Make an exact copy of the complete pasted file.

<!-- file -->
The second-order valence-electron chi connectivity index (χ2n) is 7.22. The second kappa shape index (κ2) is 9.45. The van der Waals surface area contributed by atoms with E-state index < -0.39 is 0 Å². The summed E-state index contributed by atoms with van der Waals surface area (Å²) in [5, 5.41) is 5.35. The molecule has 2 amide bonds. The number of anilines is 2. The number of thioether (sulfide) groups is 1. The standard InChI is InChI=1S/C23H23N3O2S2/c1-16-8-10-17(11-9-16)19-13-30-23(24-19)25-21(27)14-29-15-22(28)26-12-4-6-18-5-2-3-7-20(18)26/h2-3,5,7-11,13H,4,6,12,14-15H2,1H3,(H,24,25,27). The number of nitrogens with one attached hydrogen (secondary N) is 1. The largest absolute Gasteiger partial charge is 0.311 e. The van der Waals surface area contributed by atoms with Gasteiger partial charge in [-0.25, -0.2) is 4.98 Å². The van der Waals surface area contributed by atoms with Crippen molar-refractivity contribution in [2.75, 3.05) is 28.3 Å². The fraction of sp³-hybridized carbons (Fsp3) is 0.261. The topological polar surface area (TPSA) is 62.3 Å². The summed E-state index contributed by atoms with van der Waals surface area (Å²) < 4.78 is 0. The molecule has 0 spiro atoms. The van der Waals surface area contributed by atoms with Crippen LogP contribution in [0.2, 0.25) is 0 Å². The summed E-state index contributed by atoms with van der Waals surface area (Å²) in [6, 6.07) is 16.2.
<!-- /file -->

The second-order valence-electron chi connectivity index (χ2n) is 7.22. The second kappa shape index (κ2) is 9.45. The van der Waals surface area contributed by atoms with E-state index < -0.39 is 0 Å². The summed E-state index contributed by atoms with van der Waals surface area (Å²) in [5, 5.41) is 5.35. The molecule has 2 amide bonds. The number of anilines is 2. The number of thioether (sulfide) groups is 1. The standard InChI is InChI=1S/C23H23N3O2S2/c1-16-8-10-17(11-9-16)19-13-30-23(24-19)25-21(27)14-29-15-22(28)26-12-4-6-18-5-2-3-7-20(18)26/h2-3,5,7-11,13H,4,6,12,14-15H2,1H3,(H,24,25,27). The number of nitrogens with one attached hydrogen (secondary N) is 1. The largest absolute Gasteiger partial charge is 0.311 e. The van der Waals surface area contributed by atoms with Gasteiger partial charge in [-0.25, -0.2) is 4.98 Å². The van der Waals surface area contributed by atoms with Crippen molar-refractivity contribution in [2.75, 3.05) is 28.3 Å². The fraction of sp³-hybridized carbons (Fsp3) is 0.261. The topological polar surface area (TPSA) is 62.3 Å². The summed E-state index contributed by atoms with van der Waals surface area (Å²) < 4.78 is 0. The molecule has 0 spiro atoms. The van der Waals surface area contributed by atoms with Crippen LogP contribution in [0.2, 0.25) is 0 Å². The summed E-state index contributed by atoms with van der Waals surface area (Å²) in [6, 6.07) is 16.2.